Speaking at a rally in Camden, north London, Sir Patrick told a crowd of more than 1,200 people that he "will not stand idly by" whilst Britain's 'future is at stake'.
Actor Patrick Stewart, a supporter of the People's Vote campaign, said campaigners were not asking for a second referendum, but rather wanted "another chance to consider what the terms of this divorce are going to be".
Opening the London launch of People's Vote - a new grassroots movement campaigning for a referendum on the final deal - the 77-year-old British actor said Brexit will mean he will show his new Blue passport 'with less pride'.
Both Prime Minister Theresa May's Conservatives and the main opposition Labour Party have ruled out a second referendum after Britons voted 52-48 percent to leave the bloc nearly two years ago, and the country is due to leave the European Union in March next year.
Green Party co-leader Caroline Lucas, also at the event, reassured attendees, saying: "We'll do everything we can in Parliament for a people's vote". What the Government comes back with, not what was promised in the referendum, will be the real deal.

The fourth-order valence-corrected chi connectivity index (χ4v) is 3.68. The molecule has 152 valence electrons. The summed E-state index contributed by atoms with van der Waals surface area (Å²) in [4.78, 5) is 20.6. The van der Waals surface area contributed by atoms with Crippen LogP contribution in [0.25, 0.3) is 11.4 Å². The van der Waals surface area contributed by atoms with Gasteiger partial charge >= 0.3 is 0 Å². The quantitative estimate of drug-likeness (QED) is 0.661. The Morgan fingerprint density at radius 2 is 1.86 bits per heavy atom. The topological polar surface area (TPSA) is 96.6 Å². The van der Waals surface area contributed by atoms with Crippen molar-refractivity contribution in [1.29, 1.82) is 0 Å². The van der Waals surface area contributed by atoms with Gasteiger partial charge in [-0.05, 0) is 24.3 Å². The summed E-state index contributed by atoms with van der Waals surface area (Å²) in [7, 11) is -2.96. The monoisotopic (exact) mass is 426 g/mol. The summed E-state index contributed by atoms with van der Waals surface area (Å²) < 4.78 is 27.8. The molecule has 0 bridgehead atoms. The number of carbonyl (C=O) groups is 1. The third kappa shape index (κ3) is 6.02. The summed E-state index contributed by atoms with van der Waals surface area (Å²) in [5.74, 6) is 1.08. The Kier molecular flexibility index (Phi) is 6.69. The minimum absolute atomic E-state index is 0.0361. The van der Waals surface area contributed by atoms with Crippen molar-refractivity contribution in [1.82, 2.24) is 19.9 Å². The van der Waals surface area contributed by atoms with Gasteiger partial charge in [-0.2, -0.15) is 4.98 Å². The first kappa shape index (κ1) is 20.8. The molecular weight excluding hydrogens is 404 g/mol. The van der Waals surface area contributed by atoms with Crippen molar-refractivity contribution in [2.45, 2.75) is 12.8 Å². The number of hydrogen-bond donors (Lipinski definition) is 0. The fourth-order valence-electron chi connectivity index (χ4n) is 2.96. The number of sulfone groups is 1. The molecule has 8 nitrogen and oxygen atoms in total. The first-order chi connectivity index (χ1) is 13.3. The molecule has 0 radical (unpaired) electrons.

Stewart said his alter egos, Star Trek's Jean-Luc Picard and the X-Men's Charles Xavier, were "excellent, admirable" individuals concerned about the well-being of all and "they would have voted Remain".
He added that "history and emotion" led him to want to stay in the EU.
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"They voted with a substantial majority to leave the EU".
"I'm a war baby and growing up a lot of the world was not good".
The transition deal will not be finalised unless Britain and the other 27 European Union countries agree on divorce terms by October - Brussels' deadline to wrap up talks.
The People's Vote campaign would argue the public, not MPs, should get the final say on Brexit, he said.
Asked what he would say to people who voted for Brexit, he told the programme "what we are doing is in their benefit".
"I think we'll get a great result and we'll be able to have, not only a very big free trade deal with our friends and partners across the channel, but we'll be able to boldly go to areas we perhaps neglected over the past five years".